This paper will address and discuss the media and its responsibilities to society in perspective classical ethical theories of utilitarianism, deontology, and virtue ethics. It will also examine the different perspectives of the media introduced by relativism, ethical egoism, and emotivism. This paper will apply such theories and perspectives to the media and its responsibilities to society, in describing and comparing the ethical theories and perspectives, along with analyzing the issues and behaviors of the media and its responsibilities to society.
I will address how each theory can help us think about what would constitute virtuous or ethical behavior, breaches in ethical behavior in the media and what are the ethical issues associated with its responsibilities to the society. In this paper I will also state issues, problems, and possible solutions on how these theories and perspectives can help or offer solutions to how media approaches society and how it needs to stay responsible in order to have a positive effect in today’s world.
The Media and its Responsibilities
When addressing the topic of media and its responsibilities to society, media is very broad and comes in different forms. When media comes to mind, it can refer to technology, mass, and personal media. the definition of media is, “the main means of mass communication and plural form of medium.” (Merriam Webster, 2014). Radio, television, magazines, and internet are all solid forms of media that society highly depend on, in fact we live in a media itself, and are products of our environment.
The purpose of media is to provide society with information, news, and entertainment. What is media responsible for? Media is responsible for giving information that is socially acceptable and ethical in terms of righteousness, and virtuous behavior.
Utilitarianism in the Media
Utilitarianism, “a doctrine that the useful is the good and that the determining consideration of right conduct should be the usefulness of its consequences.” (Merriam Webster, 2014). In this classical theory, we rely on utilitarianism to apply righteous information in the media. Utilitarianism will contribute the theory of good reliable information in media such as ethical newspaper articles, television shows, and the factual information released into society. Ethical issues involved with the utilitarian theory is that can society depend on the media to provide factual information to the public that is honest and will not cause problems within its society. As individuals, having a utilitarian mindset will help in ones daily living by being accountable for what one says to another while being held responsible for all information spoken and written. Having the ethical value of not gossiping per say, and speaking truth goes hand in hand with having a utilitarian mindset, so goes for the media and the information that it puts in society.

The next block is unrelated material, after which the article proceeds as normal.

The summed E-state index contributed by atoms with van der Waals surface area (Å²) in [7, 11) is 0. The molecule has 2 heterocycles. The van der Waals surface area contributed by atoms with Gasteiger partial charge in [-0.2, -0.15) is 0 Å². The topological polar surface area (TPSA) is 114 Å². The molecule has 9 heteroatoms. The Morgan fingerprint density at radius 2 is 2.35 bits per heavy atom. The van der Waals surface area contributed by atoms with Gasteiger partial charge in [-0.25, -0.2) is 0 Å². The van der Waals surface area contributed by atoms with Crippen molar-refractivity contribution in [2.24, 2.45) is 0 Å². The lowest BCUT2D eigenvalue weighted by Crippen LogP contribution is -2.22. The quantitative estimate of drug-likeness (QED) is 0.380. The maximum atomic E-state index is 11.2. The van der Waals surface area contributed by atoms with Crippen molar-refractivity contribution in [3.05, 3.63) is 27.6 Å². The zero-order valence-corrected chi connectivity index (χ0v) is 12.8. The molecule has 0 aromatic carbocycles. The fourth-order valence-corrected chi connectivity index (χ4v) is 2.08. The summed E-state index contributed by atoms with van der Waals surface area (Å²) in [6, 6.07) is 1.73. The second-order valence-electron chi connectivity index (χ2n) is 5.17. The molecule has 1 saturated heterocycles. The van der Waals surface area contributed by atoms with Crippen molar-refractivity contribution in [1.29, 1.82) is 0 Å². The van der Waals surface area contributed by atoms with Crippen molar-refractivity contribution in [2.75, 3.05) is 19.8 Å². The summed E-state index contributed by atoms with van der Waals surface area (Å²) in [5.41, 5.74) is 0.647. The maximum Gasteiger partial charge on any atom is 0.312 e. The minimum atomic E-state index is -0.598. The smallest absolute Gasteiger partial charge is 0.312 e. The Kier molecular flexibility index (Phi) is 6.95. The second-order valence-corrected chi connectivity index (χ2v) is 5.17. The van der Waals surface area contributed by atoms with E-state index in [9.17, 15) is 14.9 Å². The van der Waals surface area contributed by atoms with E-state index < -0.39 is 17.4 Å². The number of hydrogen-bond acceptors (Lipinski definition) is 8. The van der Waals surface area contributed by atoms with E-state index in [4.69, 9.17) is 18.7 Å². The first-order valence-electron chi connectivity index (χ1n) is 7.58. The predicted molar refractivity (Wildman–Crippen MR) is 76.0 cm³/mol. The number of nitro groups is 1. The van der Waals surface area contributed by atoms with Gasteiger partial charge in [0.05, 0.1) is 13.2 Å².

Deontology in the Media
Deontology, “is the normative ethical position that judges the morality of an action based on the actions adherence to a rule or rules, it is sometimes described as a “duty”, or “obligation.” (Merriam Webster, 2014). In terms of deontology and the media, as a society we rely on the media for an abundance of information if not all to keep informed about our world and the issues that are currently affecting us. An example of ethical issues associated with deontology would be the news on television. As citizens, we rely on the news to provide us with information that is morally responsible. The news, is not always as raw as we would like it to be. Rather than having all raw footage and information available, we are often provided with edited information to ease emotion and understanding. Although this sounds ethical and socially responsible, having raw information allows people to fully understand the realness in the information provided by the media. By not “sugar coating” information, it allows individuals to emotionally understand issues, problems, and concerns that are often hidden for whatever reason behind the truth. Virtue Ethics in the Media
Virtue ethics is, “initially identified as the one that emphasizes the virtues, or moral character, in contrast to the approach which emphasizes duties or rules (deontology) or that which emphasizes the consequences of actions.” (Merriam Webster, 2014). In media, it is believed that virtue in ethics is no longer portrayed. One would like to believe that media is a virtue of righteousness, and honor, however over the years, media has become so exploited and trashed that it really contains no value in any aspect. Almost all forms of media exploit humanity and exaggerate issues that society has been molded to crave gossip, fiction, and non substance information. Media in general seems to be getting worse and worse in terms of virtues and moral character.
Reality television is a perfect example of virtue ethics in the media. Reality television is the epitome of character trashing and exploitation which contain no moral character. It is a shame that the majority of human population seem to find this type of media entertaining. It is believed that society is drawn to reality television because individuals can relate to what they are watching, and reading. Common ground is the core of virtue ethics, although it has no substance, individuals feel normal when others are perhaps going through the same issues as those they see on television or whom they are reading about. What would be known for as gossip, is now known as personal relating. Relativism in the Media